The first and greatest command of the New Testament illumines the path to the higher and highest ground of human experience: “Love the Lord your God with all your heart, with all your soul and with all your mind.”  Idolatry is dangerous because it undermines our enjoyment of God’s love for us and the authenticity of our love for Him.  We become apathetic and lukewarm, drifting from life-giving intimacy, provided by the blood of Christ.  Once this lifeline is damaged, all satisfaction, joy, provisions of grace, fulfillments, and fruitfulness are hindered.  Misery, confusion, and emptiness follow.

Psalm 115:4-8 describes the lifeless, powerless idols of man’s design with this conclusion: “Those who make them are like them; So is everyone who trusts in them.”  We all become like that which we worship.  Either we will become a testament of the grace and truth of Christ or an empty shadow of a form of godliness without the power thereof.

A Diagnosis of Modern-Day Idolatry

Let’s get specific and practical. 

  • When we find greater delight in our hobbies than in our walk with Christ, we are wandering down the path of idolatry.
  • When we spend more time absorbing the entertainment of Hollywood than we do contemplating godly truth, we are toying with idolatry.
  • When any possession dominates our thoughts and captures our affections more than the treasure of Christ, it has likely become an idol.
  • When social media excites us more than spiritual interests, we are in the process of erecting other gods.
  • When we find excessive delight in a relationship with some other person to the neglect of our relationship with Christ, that person can become an idol.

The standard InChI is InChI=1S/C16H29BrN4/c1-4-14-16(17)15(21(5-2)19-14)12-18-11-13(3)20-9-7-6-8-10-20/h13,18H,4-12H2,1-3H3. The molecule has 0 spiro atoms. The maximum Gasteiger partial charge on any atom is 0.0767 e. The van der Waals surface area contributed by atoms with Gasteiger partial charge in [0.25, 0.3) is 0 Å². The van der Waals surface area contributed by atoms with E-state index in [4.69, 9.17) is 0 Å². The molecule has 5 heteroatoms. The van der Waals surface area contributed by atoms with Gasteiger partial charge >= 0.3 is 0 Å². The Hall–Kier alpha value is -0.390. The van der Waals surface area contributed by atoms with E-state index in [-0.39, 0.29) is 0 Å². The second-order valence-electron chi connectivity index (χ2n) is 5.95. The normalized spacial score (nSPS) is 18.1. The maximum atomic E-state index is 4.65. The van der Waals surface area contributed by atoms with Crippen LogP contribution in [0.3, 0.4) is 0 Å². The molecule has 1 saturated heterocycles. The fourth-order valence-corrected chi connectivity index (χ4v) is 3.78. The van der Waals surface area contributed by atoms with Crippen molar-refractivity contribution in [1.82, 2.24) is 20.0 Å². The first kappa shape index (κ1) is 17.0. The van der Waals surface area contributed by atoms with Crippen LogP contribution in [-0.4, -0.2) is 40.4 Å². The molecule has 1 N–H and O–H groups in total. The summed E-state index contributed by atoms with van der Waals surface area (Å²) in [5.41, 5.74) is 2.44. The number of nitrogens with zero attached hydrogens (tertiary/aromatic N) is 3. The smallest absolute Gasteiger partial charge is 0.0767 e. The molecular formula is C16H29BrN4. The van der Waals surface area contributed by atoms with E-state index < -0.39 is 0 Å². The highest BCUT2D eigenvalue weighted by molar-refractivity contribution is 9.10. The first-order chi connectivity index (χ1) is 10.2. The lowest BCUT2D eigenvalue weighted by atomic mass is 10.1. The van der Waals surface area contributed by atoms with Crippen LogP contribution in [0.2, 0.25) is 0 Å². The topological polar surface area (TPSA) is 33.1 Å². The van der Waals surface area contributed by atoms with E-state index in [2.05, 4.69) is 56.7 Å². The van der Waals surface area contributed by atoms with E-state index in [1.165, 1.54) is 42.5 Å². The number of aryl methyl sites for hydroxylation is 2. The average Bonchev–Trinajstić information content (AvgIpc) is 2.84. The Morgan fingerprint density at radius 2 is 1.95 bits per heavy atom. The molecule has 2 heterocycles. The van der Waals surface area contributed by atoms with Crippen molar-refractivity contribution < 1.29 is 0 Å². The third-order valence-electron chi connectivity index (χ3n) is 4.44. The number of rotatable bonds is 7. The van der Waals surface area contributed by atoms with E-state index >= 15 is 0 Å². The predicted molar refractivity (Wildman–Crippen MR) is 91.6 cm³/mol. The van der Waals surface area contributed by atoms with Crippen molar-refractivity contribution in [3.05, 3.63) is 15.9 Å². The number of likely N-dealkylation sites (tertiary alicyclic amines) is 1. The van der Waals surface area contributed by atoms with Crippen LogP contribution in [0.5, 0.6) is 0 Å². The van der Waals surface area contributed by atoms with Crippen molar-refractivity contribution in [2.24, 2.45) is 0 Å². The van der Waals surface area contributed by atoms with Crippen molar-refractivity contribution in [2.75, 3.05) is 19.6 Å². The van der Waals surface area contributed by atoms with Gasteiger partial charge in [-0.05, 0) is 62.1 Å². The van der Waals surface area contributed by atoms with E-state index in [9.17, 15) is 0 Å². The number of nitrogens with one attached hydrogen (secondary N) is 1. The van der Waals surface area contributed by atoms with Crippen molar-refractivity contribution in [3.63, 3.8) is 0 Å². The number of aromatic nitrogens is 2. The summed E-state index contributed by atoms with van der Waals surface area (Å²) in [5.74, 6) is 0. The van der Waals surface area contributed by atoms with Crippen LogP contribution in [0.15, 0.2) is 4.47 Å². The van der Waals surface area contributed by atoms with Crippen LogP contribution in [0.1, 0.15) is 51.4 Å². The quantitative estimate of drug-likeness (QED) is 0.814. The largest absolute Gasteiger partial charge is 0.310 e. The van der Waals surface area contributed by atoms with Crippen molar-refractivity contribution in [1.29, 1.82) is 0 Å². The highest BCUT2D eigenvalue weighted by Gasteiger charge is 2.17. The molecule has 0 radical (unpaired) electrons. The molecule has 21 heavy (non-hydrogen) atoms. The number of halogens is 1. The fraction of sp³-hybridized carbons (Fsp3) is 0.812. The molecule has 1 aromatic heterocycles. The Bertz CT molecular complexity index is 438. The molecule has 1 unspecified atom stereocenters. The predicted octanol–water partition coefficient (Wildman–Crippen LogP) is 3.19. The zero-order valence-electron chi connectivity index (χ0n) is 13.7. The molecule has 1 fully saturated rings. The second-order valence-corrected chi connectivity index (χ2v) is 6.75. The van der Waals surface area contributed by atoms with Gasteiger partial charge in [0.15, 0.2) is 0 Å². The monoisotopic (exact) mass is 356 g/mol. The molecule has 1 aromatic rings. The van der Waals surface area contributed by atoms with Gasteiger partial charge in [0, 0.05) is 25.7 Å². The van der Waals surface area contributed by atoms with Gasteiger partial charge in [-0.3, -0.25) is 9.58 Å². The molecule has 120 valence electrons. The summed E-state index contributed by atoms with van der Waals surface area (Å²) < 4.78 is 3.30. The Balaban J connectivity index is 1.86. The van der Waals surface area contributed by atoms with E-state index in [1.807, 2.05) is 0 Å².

• When we find more delight in serving Christ than in seeking Christ, even ministry can become an idol.  William Secker commented, “I would neither have you be idle in duties – nor make an idol of duties.”
  • When we find greater confidence in our own strengths and capabilities than in a humble reliance on Christ, we can easily fall under the spell of the idolatry of self-worship.

Our Decisions About Modern-Day Idolatry

The elderly and esteemed Apostle John used the final words of his first epistle to paint the contrast and present the choice that confronts our hearts still today in this modern age.  He wrote, “And we know that the Son of God has come and has given us an understanding, that we may know Him who is true; and we are in Him who is true, in His Son Jesus Christ.  This is the true God and eternal life.  Little children, keep yourselves from idols.  Amen.” Every day, true believers must choose between the full experience of eternal life in the pursuit of an engaged and intimate knowledge of Christ versus giving ourselves to idols.  The choice is paramount both now and in eternity.  The temptations are relentless and seductive.  Let us live with NO other gods through a passionate pursuit of a burning love for Christ that far surpasses all other attractions.

Copyright © 2012 Daniel Henderson. All rights reserved.

[i] John Piper, The First Dark Exchange: Idolatry,, October 4, 1998

[ii] John MacArthur, Commentary on First Corinthians, Chicago, Moody Press. P. 232-233